I come into work later than many people, so on the morning of Sept. 11, 2001, I was just starting my day around 8:30 a.m. I had the radio on, listening to news-talk radio, when I heard that a plane hit the World Trade Center. Wow, I thought. That's crazy. A few minutes later, I heard another plane hit the other tower. That's really crazy, I thought, and it certainly can't be coincidence, so I ran down to the basement and turned on the television. I watched replays of the planes hitting the towers and the chaos that played out in New York City. I watched as the plane hit the Pentagon and the reports came in of a plane crashing in western Pennsylvania. In shock, I realized that somehow, these attacks would have ramifications, whatever they may be, in Harford County as well, and I needed to get into work, here at The Aegis. Once here (or at our old building), everything shifted into high gear. We worked on local angles of the attacks – security, Aberdeen Proving Ground, schools and general reactions around the county. Periodically throughout the day, I caught glimpses on our newsroom TV of the coverage, but it wasn't until about 10 that night, after The Aegis, with the headline "Attacked!" in giant print, that I got to stop and think. I went back into "the cave," one of the back rooms in our old building, and was overwhelmed with emotion. Sadness, fear, shock – they ran the gamut. I broke down and cried at the day's events. Ten years later, I still can't believe what happened to our country. I won't say it's something I think about every day, but it's never far from my thoughts. Nor should it be – 9/11 was a terrible day in our country's history and thousands of people died needlessly.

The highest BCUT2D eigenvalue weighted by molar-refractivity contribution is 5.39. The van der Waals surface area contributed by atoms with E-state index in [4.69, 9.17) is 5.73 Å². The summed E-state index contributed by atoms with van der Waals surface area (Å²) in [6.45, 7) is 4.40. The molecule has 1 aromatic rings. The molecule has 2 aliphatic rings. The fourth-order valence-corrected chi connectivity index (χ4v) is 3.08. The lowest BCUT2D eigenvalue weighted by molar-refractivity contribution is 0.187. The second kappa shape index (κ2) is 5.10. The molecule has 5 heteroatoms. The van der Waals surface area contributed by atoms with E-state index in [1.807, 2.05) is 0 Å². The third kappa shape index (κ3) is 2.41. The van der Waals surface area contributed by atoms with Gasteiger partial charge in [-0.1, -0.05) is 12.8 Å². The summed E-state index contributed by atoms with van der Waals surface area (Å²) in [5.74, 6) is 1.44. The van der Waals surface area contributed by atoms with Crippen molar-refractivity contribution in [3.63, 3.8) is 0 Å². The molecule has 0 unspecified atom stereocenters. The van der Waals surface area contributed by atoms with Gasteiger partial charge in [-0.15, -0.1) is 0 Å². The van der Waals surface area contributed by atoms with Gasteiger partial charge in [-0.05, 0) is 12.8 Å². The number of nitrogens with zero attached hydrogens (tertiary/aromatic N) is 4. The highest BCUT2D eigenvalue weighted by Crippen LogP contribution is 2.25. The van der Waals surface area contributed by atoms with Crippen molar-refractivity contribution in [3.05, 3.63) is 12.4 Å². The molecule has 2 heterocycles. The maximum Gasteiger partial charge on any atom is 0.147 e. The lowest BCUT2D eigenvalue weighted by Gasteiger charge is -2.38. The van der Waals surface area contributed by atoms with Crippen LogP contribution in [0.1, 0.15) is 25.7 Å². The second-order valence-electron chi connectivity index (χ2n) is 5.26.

I remember everything quite clearly: It was the second week of my final year at the University of Maryland, and that morning I had rushed out of the house without showering or eating in order to make it to my 9:30 a.m. class, English 451: Hemingway and Fitzgerald. The professor of that course, whom I'd studied under in two other classes the previous year, was fond of saying, "your generation suffers from not having a, 'I remember exactly where I was when ...,' occurrence, like the Kennedy assassination." I'd heard variants of that statement many times leading up to that point in my life, and, in the youthful haze of narcissism, I believed that I'd actually been short-changed by not having lived through some terrible national tragedy. While shuffling back to my living quarters following the class's dismissal at 10:30 a.m., I ran into a friend of mine, Heather, who looked like she'd been crying. I asked, "what's wrong, hon?" to which she replied, "some maniacs flew a plane into the World Trade Center, and the Pentagon too! I don't know what the hell is going on. This is crazy. Somebody said there was a chemical bomb on the plane that crashed in D.C." I removed my sandals and sprinted a half mile in my bare feet, down the grassy hill in front of the chapel, across Route 1, and made it to the common area of my residence dry-mouthed and almost choking for air. By that time, the grainy video of the airliner slamming into the North Tower was being shown on CNN, and my housemates were standing around the television, hands over mouths, struggling to process what they were seeing. It was clear that it had not been an accident, that we were under attack, and that just two hours into this terrible event, the world was irrevocably changed. I realized watching the television that this was one of the "I remember exactly where I was when ... ," occurrences of which my professor, insulated from the Kennedy assassination by 38 years, spoke so eloquently. Now, raw nerved, sad beyond words, angry and terrified, listening to the fighter jets making low-level defensive loops around Washington D.C., I wanted to take it all back. I didn't want to live through a national tragedy. I didn't want thousands of people to die so my generation would have some shared memory; this was too terrible to be real, but there it was, on the television. I hope we never see another day like it.